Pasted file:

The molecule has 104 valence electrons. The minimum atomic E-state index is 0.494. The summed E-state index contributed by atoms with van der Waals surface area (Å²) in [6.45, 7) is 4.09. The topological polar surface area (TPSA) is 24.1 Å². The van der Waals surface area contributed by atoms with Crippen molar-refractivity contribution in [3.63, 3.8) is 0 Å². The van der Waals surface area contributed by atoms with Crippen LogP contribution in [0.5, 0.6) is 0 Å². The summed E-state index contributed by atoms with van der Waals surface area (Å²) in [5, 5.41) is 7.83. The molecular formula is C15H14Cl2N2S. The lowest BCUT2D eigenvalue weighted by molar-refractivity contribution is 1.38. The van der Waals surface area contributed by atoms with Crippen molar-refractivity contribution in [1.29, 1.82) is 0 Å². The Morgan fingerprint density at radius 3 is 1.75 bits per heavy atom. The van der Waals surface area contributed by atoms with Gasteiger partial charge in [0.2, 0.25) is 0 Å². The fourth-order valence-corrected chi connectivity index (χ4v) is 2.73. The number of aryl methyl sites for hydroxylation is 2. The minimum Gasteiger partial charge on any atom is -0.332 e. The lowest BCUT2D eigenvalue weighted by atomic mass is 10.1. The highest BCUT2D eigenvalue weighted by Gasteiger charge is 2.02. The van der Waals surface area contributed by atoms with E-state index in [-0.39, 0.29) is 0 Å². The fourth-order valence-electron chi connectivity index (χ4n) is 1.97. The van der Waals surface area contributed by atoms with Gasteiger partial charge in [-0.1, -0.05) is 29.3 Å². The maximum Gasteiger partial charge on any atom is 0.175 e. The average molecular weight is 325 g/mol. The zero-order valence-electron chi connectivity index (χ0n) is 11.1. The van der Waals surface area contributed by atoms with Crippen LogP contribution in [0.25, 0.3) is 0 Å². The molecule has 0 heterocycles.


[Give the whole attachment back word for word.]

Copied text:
The molecule has 104 valence electrons. The minimum atomic E-state index is 0.494. The summed E-state index contributed by atoms with van der Waals surface area (Å²) in [6.45, 7) is 4.09. The topological polar surface area (TPSA) is 24.1 Å². The van der Waals surface area contributed by atoms with Crippen molar-refractivity contribution in [3.63, 3.8) is 0 Å². The van der Waals surface area contributed by atoms with Crippen LogP contribution in [0.5, 0.6) is 0 Å². The summed E-state index contributed by atoms with van der Waals surface area (Å²) in [5, 5.41) is 7.83. The molecular formula is C15H14Cl2N2S. The lowest BCUT2D eigenvalue weighted by molar-refractivity contribution is 1.38. The van der Waals surface area contributed by atoms with Crippen molar-refractivity contribution in [1.29, 1.82) is 0 Å². The Morgan fingerprint density at radius 3 is 1.75 bits per heavy atom. The van der Waals surface area contributed by atoms with Gasteiger partial charge in [0.2, 0.25) is 0 Å². The fourth-order valence-corrected chi connectivity index (χ4v) is 2.73. The number of aryl methyl sites for hydroxylation is 2. The minimum Gasteiger partial charge on any atom is -0.332 e. The lowest BCUT2D eigenvalue weighted by atomic mass is 10.1. The highest BCUT2D eigenvalue weighted by Gasteiger charge is 2.02. The van der Waals surface area contributed by atoms with E-state index in [-0.39, 0.29) is 0 Å². The fourth-order valence-electron chi connectivity index (χ4n) is 1.97. The van der Waals surface area contributed by atoms with Gasteiger partial charge in [-0.1, -0.05) is 29.3 Å². The maximum Gasteiger partial charge on any atom is 0.175 e. The average molecular weight is 325 g/mol. The zero-order valence-electron chi connectivity index (χ0n) is 11.1. The van der Waals surface area contributed by atoms with Crippen LogP contribution in [0.25, 0.3) is 0 Å². The molecule has 0 heterocycles.